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U.S. census: Single women outnumber married

Single woman

KAI RYSSDAL: Defenders of marriage might want to sit down for this next one: the New York Times reports today that more women are now living without a spouse than are living with one. Experts say that's probably a first in recent history. And Marketplace's Amy Scott reports the demographic shift could change how we think about everything from healthcare to the length of the school day.


AMY SCOTT: The Times looked at census data from 2005 and found that 51 percent of women said they lived without a spouse that year. In 1950, that number was 35 percent.

The reasons are familiar. Women are waiting longer to marry — they tend to survive longer as widows. But Stephen Mintz with the nonprofit Council on Contemporary Families calls that the Pollyanna theory.

STEPHEN MINTZ: Clearly a growing number of women, and to a certain extent a growing number of men, no longer are convinced that marriage is fulfilling their needs.

That means more single people are navigating a society that, in many ways, favors married couples. Mintz says consider the public school system. Class lets out at 3 p.m., but Mom and Dad work till 5 — if they're lucky. Mintz says the schedule was built on the assumption that one parent was at home.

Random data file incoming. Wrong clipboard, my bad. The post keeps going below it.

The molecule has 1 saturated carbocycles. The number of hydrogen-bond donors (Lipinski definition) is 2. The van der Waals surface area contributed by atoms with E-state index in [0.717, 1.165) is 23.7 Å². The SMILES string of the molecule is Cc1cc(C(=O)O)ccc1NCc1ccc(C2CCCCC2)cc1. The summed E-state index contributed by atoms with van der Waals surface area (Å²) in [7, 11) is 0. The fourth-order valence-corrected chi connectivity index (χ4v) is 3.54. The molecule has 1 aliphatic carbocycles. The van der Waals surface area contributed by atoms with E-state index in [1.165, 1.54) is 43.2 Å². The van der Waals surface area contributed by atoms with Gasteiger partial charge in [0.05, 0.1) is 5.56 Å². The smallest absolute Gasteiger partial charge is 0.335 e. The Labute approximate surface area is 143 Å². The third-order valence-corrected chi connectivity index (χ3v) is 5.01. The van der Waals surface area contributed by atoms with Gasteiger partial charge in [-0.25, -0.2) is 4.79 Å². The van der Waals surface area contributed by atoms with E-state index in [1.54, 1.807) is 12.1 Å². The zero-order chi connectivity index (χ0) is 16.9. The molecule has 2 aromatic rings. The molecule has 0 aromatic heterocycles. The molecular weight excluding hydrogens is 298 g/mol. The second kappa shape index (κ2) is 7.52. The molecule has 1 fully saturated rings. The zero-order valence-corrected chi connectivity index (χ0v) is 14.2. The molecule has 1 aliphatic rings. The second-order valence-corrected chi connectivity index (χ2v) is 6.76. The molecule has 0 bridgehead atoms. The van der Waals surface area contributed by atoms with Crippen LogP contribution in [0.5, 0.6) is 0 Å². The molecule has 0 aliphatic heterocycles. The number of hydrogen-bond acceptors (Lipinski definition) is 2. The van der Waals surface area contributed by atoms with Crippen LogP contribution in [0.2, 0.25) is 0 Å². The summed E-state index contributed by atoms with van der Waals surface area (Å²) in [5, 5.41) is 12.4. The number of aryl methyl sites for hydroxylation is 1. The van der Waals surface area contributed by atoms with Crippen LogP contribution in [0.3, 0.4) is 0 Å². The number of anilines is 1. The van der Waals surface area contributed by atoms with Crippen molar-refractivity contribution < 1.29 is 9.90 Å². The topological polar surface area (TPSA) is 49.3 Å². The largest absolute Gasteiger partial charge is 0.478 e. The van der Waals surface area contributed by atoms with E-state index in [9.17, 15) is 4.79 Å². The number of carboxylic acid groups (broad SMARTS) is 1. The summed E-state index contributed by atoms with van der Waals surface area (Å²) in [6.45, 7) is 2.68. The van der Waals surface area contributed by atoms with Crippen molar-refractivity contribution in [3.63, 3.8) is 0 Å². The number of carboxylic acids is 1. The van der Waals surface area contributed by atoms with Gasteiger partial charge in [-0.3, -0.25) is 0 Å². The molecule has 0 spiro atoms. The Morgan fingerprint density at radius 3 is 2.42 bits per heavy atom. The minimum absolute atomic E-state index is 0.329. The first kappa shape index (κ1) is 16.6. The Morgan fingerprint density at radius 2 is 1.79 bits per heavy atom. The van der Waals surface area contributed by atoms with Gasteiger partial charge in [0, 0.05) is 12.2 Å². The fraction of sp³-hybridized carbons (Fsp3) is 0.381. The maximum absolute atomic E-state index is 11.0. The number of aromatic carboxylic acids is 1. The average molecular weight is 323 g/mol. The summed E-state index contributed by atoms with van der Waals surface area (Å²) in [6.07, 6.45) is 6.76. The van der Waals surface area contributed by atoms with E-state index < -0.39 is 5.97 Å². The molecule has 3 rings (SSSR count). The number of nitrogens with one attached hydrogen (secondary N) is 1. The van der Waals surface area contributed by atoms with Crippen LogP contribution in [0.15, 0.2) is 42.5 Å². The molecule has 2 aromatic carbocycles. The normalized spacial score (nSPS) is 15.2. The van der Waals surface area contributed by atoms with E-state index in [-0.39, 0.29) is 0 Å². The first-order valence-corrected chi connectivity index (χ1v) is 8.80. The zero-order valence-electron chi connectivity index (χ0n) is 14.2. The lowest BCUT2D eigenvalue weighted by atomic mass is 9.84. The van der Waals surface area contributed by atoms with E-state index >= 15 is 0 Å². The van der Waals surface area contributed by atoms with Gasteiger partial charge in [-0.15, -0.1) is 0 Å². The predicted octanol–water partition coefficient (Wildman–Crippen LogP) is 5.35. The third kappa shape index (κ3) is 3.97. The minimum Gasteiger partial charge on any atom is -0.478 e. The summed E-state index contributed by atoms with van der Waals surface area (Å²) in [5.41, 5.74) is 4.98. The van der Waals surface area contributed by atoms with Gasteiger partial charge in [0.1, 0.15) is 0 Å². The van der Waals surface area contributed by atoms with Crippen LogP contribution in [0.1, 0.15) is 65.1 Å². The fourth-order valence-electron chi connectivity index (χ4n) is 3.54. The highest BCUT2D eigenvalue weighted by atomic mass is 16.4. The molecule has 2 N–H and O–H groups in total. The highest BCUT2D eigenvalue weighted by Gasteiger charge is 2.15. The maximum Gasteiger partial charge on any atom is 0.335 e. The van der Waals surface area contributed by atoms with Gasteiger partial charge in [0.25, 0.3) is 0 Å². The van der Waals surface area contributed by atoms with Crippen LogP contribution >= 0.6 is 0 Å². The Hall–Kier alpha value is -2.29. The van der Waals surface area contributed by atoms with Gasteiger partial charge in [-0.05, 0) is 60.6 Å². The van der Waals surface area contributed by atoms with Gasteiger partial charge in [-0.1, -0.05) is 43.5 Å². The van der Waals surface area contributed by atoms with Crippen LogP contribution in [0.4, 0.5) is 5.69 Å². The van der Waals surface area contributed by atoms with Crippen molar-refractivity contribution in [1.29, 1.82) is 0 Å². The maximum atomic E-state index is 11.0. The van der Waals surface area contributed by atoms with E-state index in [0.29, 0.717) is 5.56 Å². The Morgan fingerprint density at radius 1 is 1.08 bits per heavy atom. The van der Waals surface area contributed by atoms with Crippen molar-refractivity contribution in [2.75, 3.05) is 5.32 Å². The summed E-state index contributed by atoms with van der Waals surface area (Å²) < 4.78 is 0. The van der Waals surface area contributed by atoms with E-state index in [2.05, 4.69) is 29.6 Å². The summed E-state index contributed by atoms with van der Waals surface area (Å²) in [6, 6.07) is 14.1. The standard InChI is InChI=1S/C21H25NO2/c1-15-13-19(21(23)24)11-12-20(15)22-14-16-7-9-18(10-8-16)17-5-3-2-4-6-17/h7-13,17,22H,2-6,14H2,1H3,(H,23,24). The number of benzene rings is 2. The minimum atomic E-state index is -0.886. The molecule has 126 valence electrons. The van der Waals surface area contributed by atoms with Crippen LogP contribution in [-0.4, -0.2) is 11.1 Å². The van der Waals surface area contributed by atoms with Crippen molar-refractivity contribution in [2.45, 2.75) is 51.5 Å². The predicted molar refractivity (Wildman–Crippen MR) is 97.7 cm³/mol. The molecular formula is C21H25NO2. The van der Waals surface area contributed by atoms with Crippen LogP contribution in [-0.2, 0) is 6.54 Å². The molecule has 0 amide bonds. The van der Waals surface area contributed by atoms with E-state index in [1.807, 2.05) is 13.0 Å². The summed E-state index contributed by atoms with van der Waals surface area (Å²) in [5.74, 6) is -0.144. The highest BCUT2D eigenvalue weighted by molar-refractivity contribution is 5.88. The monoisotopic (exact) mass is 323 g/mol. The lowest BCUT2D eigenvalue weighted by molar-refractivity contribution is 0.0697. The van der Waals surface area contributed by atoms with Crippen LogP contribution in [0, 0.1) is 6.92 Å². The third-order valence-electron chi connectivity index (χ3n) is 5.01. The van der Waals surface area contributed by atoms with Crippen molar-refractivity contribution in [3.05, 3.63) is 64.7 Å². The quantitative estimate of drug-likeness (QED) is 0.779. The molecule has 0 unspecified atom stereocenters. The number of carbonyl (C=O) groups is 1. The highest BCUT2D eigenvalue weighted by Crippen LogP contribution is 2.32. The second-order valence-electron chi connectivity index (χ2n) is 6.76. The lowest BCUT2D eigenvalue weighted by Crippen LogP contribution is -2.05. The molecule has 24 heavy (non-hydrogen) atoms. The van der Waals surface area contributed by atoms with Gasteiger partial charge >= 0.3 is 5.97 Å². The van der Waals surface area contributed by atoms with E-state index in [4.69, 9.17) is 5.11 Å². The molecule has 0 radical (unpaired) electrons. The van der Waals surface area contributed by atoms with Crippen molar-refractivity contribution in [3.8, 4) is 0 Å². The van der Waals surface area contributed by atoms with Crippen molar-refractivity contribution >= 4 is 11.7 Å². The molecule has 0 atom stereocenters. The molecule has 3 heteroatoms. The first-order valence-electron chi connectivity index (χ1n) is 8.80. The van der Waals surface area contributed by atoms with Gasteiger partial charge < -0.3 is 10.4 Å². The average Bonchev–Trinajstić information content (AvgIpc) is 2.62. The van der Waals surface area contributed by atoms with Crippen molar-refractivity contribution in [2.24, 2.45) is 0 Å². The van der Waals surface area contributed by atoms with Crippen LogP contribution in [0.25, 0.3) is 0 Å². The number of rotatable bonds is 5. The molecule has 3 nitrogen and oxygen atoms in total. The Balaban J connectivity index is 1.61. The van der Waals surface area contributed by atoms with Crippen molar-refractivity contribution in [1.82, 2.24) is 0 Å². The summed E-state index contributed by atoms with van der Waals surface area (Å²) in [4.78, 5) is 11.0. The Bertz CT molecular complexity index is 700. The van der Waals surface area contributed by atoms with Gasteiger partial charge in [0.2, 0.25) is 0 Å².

Another example is Social Security. Nancy Folbre teaches economics at the University of Massachusetts, Amherst. She says married women can choose between collecting Social Security benefits based on their own earnings history, or their husband's.

NANCY FOLBRE: What it ends up doing is kind of subsidizing wives that don't work for pay, even if they're married to a very high-earning spouse.

If the shift away from marriage continues, Folbre says policymakers will have to adapt. Perhaps by creating a universal healthcare system, since so many can no longer count on coverage through a spouse. Others say employers will have to adjust by offering flexible work schedules and paid family leave.

In New York, I'm Amy Scott for Marketplace.

About the author

Amy Scott is Marketplace’s education correspondent covering the K-12 and higher education beats, as well as general business and economic stories.

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